While most finance wonks opine that dominant indices will need to double bottom (at the very least) before a secular, bull rally can take form, many also agree that the first-mover advantage in such a global rally will start in both commodities and emerging markets.
One such firm could be Sociedad Quimica y Minera de Chile (NYSE:SQM), a Chilean chemical manufacturer that deals in specialty fertilizers (its principal revenue source), iodine and iodine derivatives (used to produce polarizing film for LCD screens and contrast media), lithium and lithium derivatives (vital to the production of rechargeable batteries powering modern electronics and hybrid cars worldwide), potassium nitrate (to make glass or enamel coatings for refrigerators and bathtubs), and industrial chemicals.
SQM thus taps into two growing industries–agriculture and “green” technology. A report issued last month noted that:
Chile is the leading lithium producer in the world with SQM being the word leader with a 30% market share. The company has nine plants in the Salar de Atacama, which is considered the driest place on earth and holds the highest lithium concentrations currently recorded. Bolivia is estimated to have about half the world’s proven lithium reserves. Bolivia, however, lacks the expertise and infrastructure to compete with Chile and Argentina, which together account for more than half the world’s 27,400 tons of annual lithium production.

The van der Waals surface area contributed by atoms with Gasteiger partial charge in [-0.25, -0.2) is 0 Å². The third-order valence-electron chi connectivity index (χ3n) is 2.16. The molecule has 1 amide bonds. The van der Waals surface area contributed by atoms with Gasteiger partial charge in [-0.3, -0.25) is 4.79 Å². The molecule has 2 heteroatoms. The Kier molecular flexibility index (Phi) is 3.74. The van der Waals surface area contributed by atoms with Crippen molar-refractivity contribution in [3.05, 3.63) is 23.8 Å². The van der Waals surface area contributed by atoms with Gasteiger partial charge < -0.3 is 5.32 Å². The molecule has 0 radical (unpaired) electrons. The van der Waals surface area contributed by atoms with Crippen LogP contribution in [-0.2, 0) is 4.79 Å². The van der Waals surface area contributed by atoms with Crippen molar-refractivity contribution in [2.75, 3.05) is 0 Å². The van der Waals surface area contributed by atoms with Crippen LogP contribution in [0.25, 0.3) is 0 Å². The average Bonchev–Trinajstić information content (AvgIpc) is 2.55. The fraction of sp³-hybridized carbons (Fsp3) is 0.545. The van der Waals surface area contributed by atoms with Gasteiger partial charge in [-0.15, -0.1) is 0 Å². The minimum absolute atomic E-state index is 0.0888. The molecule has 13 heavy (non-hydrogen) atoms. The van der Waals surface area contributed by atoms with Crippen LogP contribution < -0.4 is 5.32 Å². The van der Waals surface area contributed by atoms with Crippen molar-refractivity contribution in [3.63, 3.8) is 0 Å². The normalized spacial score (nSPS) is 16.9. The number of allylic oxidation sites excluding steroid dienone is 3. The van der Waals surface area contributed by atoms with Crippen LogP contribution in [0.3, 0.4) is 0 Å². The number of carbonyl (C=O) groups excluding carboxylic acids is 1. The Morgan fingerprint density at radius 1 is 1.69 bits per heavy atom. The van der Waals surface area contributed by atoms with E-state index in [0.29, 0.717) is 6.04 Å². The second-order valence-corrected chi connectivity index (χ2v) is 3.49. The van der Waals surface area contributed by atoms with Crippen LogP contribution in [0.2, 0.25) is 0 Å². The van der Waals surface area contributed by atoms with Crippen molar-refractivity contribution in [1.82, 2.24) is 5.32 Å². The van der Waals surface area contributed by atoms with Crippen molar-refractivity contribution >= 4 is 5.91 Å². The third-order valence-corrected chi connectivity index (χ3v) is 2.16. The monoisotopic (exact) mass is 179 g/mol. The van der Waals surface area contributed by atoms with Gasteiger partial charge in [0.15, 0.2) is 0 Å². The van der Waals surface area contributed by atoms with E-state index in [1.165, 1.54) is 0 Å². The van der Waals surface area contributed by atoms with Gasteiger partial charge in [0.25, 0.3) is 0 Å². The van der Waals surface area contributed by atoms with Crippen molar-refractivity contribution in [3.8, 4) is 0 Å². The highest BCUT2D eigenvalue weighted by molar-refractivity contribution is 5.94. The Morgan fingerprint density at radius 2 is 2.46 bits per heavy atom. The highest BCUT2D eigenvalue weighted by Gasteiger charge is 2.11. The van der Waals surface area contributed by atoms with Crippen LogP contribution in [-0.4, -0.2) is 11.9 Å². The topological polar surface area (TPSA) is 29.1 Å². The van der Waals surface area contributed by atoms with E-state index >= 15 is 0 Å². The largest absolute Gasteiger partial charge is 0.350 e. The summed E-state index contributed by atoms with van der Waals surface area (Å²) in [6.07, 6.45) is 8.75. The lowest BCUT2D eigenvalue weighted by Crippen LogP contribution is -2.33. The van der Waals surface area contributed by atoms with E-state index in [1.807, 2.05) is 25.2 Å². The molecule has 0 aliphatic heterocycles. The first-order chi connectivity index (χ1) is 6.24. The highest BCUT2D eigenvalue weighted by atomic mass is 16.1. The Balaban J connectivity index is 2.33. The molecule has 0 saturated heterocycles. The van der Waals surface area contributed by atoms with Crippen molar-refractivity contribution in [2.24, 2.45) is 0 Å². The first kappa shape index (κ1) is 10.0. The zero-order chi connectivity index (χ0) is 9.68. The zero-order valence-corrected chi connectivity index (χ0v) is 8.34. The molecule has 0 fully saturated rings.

In February SQM announced 4Q08 net income increase of 170% year-on-year to US$120mn, while revenues climbed 29.9% year-over-year in the recent period to US$398mn. That said, the firm admitted that it expects 2009 to be a tougher year for the company. Yet at the same time, it also predicted that the recent decline in sales volume for fertilizer was “not sustainable given that specialty crop producers must fertilize to maximize yields and continue to provide export-quality products in order to maintain margins.”